This brings us to the final complaint: the treatment of women in this story. Three paragraphs into the Erim’s point of view, she has already imagined a complete orgy and just how much she would have loved to join in on it. And also how stupid she felt when she couldn’t count the numerous steps, but the men around her could. Annwyn was such a victim and quite useless until the last 80 pages, where she suddenly turned into a sex-obsessed libertine who raped a man, and then had sex with a corpse animated by magic and maggots before disappearing into the earth with the dead.

All in all, if a couple of dozen editors had the chance to go through the book, then it might actually have been good. As it stands, it is a story of porn dreamed up by an adolescent boy, with some adventure thrown in for good measure, and where the best characters are the secondary ones.

I will most definitely not be touching the second book in the series.

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Posted by on July 27, 2018 in Books, Fantasy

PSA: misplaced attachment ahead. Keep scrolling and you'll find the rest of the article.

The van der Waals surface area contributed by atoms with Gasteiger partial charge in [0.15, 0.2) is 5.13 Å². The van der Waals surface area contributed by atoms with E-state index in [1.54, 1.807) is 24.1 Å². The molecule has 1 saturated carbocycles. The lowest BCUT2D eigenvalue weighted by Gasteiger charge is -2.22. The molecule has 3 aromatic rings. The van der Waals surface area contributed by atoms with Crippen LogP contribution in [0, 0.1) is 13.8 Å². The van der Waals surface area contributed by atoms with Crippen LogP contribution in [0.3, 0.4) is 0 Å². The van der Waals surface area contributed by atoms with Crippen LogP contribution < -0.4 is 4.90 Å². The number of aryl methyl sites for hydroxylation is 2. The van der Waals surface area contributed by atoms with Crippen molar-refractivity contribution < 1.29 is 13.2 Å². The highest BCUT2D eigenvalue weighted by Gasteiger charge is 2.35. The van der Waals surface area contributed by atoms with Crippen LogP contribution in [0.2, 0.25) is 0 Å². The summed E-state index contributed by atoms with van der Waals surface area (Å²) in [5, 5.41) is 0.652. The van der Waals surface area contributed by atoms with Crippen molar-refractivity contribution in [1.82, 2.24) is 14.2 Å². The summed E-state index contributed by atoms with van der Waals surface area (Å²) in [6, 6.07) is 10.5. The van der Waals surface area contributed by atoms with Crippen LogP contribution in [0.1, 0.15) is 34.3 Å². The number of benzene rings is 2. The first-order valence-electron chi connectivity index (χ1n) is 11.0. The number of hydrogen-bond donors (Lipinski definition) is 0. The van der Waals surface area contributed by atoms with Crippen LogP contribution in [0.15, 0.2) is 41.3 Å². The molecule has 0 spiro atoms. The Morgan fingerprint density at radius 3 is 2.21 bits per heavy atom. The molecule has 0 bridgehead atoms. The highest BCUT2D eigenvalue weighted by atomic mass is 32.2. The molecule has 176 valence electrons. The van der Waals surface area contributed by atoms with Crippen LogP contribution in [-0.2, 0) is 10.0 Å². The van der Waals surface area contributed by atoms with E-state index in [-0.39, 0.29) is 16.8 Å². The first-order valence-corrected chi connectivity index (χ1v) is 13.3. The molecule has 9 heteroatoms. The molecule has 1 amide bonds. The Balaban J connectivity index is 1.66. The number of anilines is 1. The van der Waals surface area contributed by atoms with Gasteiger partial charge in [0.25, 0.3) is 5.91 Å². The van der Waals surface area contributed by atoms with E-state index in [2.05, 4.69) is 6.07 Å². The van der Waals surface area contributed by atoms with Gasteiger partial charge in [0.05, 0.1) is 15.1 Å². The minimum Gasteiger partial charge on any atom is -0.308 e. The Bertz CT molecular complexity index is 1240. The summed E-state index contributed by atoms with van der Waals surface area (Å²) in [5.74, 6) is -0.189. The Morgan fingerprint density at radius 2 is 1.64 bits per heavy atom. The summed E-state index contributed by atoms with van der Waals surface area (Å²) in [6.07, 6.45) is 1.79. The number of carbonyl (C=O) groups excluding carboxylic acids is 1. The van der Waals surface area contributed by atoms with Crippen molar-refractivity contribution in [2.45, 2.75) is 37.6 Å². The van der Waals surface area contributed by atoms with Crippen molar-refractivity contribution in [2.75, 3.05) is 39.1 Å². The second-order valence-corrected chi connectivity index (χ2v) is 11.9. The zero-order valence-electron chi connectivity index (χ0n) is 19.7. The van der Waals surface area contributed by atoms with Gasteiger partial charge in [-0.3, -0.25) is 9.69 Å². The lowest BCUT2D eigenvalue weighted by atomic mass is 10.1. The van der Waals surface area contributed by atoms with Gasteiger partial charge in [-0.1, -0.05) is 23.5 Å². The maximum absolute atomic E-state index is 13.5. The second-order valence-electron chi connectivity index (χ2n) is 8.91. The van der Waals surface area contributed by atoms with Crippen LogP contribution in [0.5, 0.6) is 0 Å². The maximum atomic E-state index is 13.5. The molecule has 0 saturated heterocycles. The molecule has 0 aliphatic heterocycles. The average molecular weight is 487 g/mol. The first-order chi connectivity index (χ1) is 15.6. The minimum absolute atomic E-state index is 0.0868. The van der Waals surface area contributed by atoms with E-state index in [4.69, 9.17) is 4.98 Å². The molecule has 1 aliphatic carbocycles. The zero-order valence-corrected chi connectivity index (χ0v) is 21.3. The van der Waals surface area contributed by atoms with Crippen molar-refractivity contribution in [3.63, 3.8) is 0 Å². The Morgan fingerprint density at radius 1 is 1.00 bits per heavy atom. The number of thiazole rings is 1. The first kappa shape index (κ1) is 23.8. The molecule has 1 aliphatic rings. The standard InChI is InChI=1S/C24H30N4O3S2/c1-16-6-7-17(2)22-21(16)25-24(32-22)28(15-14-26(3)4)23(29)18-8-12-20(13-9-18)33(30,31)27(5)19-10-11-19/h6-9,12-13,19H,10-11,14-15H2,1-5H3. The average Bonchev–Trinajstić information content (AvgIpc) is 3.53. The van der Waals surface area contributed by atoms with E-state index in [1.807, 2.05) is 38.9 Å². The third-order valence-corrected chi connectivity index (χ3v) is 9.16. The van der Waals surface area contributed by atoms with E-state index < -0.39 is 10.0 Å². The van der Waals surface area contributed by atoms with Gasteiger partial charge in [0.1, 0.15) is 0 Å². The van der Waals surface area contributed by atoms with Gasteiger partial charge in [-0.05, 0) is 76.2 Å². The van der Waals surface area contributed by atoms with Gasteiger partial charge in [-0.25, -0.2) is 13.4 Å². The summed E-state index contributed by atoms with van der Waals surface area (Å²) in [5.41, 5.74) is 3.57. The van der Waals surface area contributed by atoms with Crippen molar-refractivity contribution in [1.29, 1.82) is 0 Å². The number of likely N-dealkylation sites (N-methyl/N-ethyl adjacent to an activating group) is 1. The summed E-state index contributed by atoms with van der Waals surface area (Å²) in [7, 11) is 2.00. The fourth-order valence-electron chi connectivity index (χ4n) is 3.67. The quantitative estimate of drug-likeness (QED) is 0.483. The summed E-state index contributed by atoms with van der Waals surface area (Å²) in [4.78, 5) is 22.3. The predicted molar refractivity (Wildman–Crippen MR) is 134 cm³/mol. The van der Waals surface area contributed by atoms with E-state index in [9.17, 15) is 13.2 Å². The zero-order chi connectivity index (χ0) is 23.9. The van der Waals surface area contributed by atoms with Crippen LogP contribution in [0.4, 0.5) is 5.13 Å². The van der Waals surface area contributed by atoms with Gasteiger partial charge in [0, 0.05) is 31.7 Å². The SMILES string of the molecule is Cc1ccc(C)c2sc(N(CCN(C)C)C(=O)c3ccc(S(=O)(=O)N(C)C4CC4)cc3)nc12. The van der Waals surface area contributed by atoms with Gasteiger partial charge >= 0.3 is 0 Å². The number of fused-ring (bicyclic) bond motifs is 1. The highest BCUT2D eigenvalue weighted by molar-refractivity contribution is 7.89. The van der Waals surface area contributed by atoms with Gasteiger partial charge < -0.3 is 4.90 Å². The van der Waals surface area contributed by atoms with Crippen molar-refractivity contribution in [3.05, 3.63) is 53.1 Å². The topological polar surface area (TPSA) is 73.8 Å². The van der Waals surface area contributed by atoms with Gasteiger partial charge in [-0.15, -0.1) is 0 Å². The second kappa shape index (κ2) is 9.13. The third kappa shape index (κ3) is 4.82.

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“The Gaslight Dogs” – K. Lowachee

This is a review of “The Gaslight Dogs” by Karin Lowachee.

At the edge of the known world, an ancient nomadic tribe faces a new enemy – an empire fueled by technology and war. A spiritwalker of the Aniw and a Cpatain of the Ciracusan army find themselves unexpectedly thrown together, one a prisoner and the other a reluctant student of a forbidden talent. From the rippling curtains of light in an Arctic sky, to the gaslit cobbled streets of the city, war is coming to the frozen north. These two people have a choice that will decide the fate of nations – and may cast them into a darkness that threatens to bring destruction to them all.